Similarly, to with simulation 2, a single lattice size was chosen. As the same metric for simulation 1 was used, it was assumed the lattice size effects will be minimal, with a \(10\times 10\) lattice chosen in order to maximise the number of possible repeats.

Figure 6 shows a mean of 200 generations to get a discrete scent separation of \(N=2\) (\(\frac{1}{2}\) chance of scent marker being left per step). Another \(\approx 100\) generations are needed for a discrete scent separation of \(N-=3\) (1 / 3 probability of a scent marker being left), to get to a discrete scent separation of \(N=4\), and another approximately 50 generations are needed. As such, once the spontaneous emergence of a bladder is observed, the storage function of the bladder rapidly increases.
Fig. 6

200 repeats of simulation 3—the evolution stage, done over 1000 generations for 100 prey in each. Each different path denotes a different repeat of the simulation. a denotes probability of leaving a scent marker, with probability of scent marking of 100% denoting no discrete scent separation, 50% denotes 1 discrete separation, etc. b Natural logarithm of the probability of scent marking, normalised to unity. Logarithm used to illustrate convergence to the evolution of the bladder, and the rate of change of N

Figure 6a shows the spontaneous formation of an organ with bladder capacity very quickly emerges. In order to display that this is converged to, rather than immediately appears, Fig. 6b displays the logarithm of this value. Each distinct path can be considered a different evolution of the bladder, with the wide range of paths taken by each distinct evolutionary route being a display of convergent evolution.

3.4 Discussion

This is the first simulated model attempting to show the survival advantages of having a urinary bladder acting as a storage organ, with a discontinuous (urine) scent trail. Furthermore, in a simulation of natural selection a bladder and its storage capacity (increasing number of steps between scent trail) developed. This was from a combination of selective pressures of a predator detecting a scent trail, an ability for the best survivors to be selected, and for their bladder capacity to be reproduced in their descendants, with a small element of random mutation. This recapitulates natural selection and shows the benefit of a bladder as a storage organ.

From simulation 1, the lattice size is considered, geometrically, as an orthogonal function to the mean step number, as in Fig. 4c. This allows the use of a single-sized lattice for simulations 2 and 3. Combining the results of simulations 1 and 2, there are three main advantages of having a bladder and one with increased capacity: lower scent detection rate; increased distance to capture prey upon scent detection; and reduced probability of correct path choice upon scent detection. Simulation 2 displays that extra advantages arise in the pursuit phase of hunt, more than simulation 1 illustrates (of an order \(\approx 100\)). Therefore, only using the metric of simulation 1 for simulation 3 gives an approximate (but very probable) lower bound for displaying the evolutionary advantages of having a bladder.

In Fig. 5a from simulation 2, it is observed that the value of the step number separating the prey and predator upon detection begins to decrease. This is because it was assumed that each scent marker is placed exactly at the distance of the relevant discrete scent separation, as such the index for \(\zeta _c\) (only scent markers were recorded for the purposes of the simulation) was multiplied by the respective value of N. This, of course, is a massive simplification (and increase) of the actual values that would have been observed in the simulations. As such, the mean step separation upon detection reduces at high N.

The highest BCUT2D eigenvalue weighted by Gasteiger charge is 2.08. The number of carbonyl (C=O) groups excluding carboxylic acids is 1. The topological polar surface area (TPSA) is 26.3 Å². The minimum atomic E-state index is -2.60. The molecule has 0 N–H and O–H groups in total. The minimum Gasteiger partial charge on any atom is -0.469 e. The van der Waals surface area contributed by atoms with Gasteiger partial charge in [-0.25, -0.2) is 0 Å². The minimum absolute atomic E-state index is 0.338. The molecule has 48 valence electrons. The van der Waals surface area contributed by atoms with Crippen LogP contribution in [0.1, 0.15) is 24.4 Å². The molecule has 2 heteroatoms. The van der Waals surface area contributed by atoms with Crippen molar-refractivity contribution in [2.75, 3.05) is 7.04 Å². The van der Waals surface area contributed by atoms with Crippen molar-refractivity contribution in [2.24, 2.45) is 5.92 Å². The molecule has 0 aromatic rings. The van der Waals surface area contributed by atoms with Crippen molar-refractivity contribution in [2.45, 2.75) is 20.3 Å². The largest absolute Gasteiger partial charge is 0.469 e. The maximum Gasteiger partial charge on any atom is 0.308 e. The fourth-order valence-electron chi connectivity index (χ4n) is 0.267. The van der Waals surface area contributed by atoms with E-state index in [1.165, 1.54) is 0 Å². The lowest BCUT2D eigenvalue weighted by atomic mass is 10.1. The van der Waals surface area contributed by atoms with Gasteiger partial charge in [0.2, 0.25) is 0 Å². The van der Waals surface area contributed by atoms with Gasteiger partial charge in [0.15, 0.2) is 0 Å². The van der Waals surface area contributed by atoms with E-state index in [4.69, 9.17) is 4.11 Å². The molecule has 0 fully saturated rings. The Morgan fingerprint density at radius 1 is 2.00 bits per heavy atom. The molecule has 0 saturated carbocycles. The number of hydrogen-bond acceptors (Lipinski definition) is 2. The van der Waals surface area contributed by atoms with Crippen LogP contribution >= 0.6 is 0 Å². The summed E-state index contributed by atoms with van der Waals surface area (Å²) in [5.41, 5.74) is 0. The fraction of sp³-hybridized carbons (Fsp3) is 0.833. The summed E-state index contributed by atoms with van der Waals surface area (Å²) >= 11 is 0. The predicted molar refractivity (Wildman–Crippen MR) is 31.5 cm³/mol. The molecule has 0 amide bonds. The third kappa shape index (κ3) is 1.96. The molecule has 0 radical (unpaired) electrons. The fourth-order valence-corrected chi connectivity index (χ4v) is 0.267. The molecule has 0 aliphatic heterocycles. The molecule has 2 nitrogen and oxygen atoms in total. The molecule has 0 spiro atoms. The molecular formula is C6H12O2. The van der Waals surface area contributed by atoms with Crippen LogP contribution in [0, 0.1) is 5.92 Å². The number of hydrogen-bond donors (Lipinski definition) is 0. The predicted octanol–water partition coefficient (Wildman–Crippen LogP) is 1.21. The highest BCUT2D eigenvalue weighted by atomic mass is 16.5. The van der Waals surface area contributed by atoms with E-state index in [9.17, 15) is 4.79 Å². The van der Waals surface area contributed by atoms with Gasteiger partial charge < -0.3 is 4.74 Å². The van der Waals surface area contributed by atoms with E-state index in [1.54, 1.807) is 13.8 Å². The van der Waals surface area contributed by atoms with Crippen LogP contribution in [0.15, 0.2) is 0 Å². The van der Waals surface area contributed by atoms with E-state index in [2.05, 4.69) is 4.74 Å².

The idea of using an individual agent to describe the actions of one object in a system, and the resultant emergent effects, had its first known use in the Von Neumann Machine—a self-replicating machine used to describe cellular automata [11]. The next notable use was in John Conway’s ‘Game of Life’, in which simple rules allowed the emergence of both unpredictable and highly complex emergent phenomena [12]. This generated significant interest in using the method to simulate complex systems, and early examples include quantifying the prisoners dilemma [13], with the first known biological use in Craig Reynolds’ modelling of flocks of large groups of birds [14]. In evolutionary biology, this has been used frequently, for example ‘The Evolution of Bacteriocin Production in Bacterial Biofilms’ [15] where biological observations were recreated in-silico and in the evolution of the parasitic Chaga’s disease [16] which used a three-dimensional Moore neighbourhood in a similar fashion to the two-dimensional one used here. This is build up of emergent behaviour from actions of the individual agent and therefore allows a simple model to describe large-scale properties of a system. This gives an intuitive way to then define the two phases of the hunt that are considered here, as well as the long-term effects of predator–prey relations in reinforcing certain biological attributes—the evolution of the storage function of the urinary bladder, for example.

Monté Carlo algorithms are widely used in computational statistical physics. Their simple nature coupled with their ability to model emergent systems lends themselves to methods in computational biology. In De Vladen and Barton’s 2011 review of statistical methods in evolutionary biology and ecology [17], examples of applying such methods in biological systems follow a similar methodology to that presented in the second simulation used in this study. In Szymura and Barton’s 1986 work [18] on the clines of fire-bellied toads, small parameter space changes are made, effectively forming a random walk in a six-parameter space, further bounded by a Monté Carlo step, allowing prediction of these clines. This is similar to the probability step used in the second simulation. While more rigour is laid out in Beaumont’s 2010 work on approximate Bayesian computation in evolution and ecology [19], it is possible to see how this work falls into a subset of the more general arguments made in Beaumont’s article and therefore greater insight into the analysis of the data produced by this study.